Daryl Elaine Stenvoll-Wells is an artist, educator, and community arts organizer with over 20 years of professional experience in the field. A native Angeleno, she started her public art career as an assistant to legendary muralists East Los Streetscapers, and was soon designing her own commissioned murals through city-funded programs in underserved communities.
Daryl's first exposure to teaching involved working with at-risk youth on murals for the Sunset Junction Neighborhood Alliance. She continued building her experience working with inner city youth during periods teaching art in East L.A., Washington, D.C. and the South Bronx.
Eventually, a thirst for more global perspectives led Daryl to Paris and later London, where she became art instructor and coordinator for service learning programs at The American School in London. This international position led to many leadership opportunities, including a collaboration with a school in Pondicherry, India, plus an MA (with Distinction) in International Education and Development at the University of Sussex. During this period she spoke at several international education conferences with a focus on integration of social justice concepts across arts curricula at every stage of learning.
Daryl settled in the San Francisco Bay Area in 2010 and resumed her career as a teaching artist. But personal and public events, including the death of her older brother in 2013 and the deaths of Eric Garner and Michael Brown in the summer of 2014, inspired her to recommit her focus to using art to memorialize the victims of police brutality and fight for criminal justice reform. She founded Art Responders, a social media community for artists to share creative responses to police brutality, in November of 2014.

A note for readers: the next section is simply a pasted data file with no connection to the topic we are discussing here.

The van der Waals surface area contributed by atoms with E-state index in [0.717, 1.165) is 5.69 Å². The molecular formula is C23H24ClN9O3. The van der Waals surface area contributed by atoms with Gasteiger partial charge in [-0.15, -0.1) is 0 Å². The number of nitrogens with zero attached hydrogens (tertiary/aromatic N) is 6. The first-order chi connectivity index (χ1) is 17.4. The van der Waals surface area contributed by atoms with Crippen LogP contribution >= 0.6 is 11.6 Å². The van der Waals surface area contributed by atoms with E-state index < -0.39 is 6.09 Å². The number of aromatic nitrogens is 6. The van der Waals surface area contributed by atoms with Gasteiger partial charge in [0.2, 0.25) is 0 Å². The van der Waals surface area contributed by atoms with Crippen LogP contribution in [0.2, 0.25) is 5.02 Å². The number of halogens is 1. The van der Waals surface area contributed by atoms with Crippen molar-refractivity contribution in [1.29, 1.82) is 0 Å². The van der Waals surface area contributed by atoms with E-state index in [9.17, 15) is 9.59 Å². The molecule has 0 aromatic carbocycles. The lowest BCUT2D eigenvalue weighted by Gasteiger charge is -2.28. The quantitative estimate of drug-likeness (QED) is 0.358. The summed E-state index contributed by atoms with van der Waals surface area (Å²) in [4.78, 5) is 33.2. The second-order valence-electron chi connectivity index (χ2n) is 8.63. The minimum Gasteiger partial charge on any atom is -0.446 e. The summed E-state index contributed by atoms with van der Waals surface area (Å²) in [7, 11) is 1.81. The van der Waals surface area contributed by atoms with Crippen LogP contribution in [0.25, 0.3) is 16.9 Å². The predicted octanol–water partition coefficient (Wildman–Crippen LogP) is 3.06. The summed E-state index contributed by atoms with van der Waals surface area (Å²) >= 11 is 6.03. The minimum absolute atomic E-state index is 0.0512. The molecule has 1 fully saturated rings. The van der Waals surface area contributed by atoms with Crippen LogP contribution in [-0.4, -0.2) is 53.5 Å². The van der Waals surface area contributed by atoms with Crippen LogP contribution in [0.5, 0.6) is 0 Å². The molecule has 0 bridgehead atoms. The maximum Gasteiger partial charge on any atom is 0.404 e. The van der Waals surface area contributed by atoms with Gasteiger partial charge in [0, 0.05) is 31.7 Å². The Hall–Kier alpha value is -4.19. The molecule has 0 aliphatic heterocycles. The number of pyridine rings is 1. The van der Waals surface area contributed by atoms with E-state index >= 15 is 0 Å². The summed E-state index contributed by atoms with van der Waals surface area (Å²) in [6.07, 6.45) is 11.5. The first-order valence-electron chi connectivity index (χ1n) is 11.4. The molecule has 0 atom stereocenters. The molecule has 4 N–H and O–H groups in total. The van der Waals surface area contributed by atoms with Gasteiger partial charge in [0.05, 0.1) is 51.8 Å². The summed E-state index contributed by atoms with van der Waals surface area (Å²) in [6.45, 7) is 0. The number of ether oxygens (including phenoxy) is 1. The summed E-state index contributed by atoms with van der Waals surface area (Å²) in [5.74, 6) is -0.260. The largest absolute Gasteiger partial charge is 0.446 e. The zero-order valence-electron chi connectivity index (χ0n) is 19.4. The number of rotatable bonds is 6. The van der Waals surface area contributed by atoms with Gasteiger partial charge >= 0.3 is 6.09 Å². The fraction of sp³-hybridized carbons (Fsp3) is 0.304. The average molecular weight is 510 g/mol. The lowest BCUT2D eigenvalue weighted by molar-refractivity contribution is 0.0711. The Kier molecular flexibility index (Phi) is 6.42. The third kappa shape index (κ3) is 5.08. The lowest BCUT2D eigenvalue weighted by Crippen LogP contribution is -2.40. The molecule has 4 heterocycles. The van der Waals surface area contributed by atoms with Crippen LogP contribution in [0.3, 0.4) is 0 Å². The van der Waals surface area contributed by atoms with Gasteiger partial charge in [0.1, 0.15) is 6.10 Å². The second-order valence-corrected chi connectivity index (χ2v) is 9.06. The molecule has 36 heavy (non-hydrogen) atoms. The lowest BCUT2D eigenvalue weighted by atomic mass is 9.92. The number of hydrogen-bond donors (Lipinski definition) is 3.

Additionally, Daryl began creating animated digital 'paintings' of police victims in 2015, and has published calendars each year to raise awareness and funds for organizations that support communities dealing with racism and violence in law enforcement.
In winter of 2014, at SPARC’s suggestion, she submitted a proposal for an exhibition at their Durón Gallery, and the seed for VIRAL: 25 Years from Rodney King was planted; the show opened in Los Angeles in spring of 2016 and toured to Oakland's Betti Ono Gallery that fall.
Daryl has devoted herself to Art Responders full time since fall of 2014. In 2016 Art Responders received funding from Bay Area arts organization Southern Exposure to re-launch the exhibition as ANTIVIRAL: Countdown to Restorative Justice in spring of 2017, marking 25 years from the Los Angeles uprisings of 1992. There are plans to continue touring the show around the country in key cities were criminal justice reform is most urgently needed.
Art Responders has also begun curating its second exhibition, COLORISM: The Spectrum of Internalized Bias, which will premiere in the coming year. AR continues developing educational resources with a social justice focus, including TRIBE: Truth and Reconciliation through Implicit Bias Education, a multimedia racial equity workshop for secondary and higher education students and teachers, to debut in fall of 2017.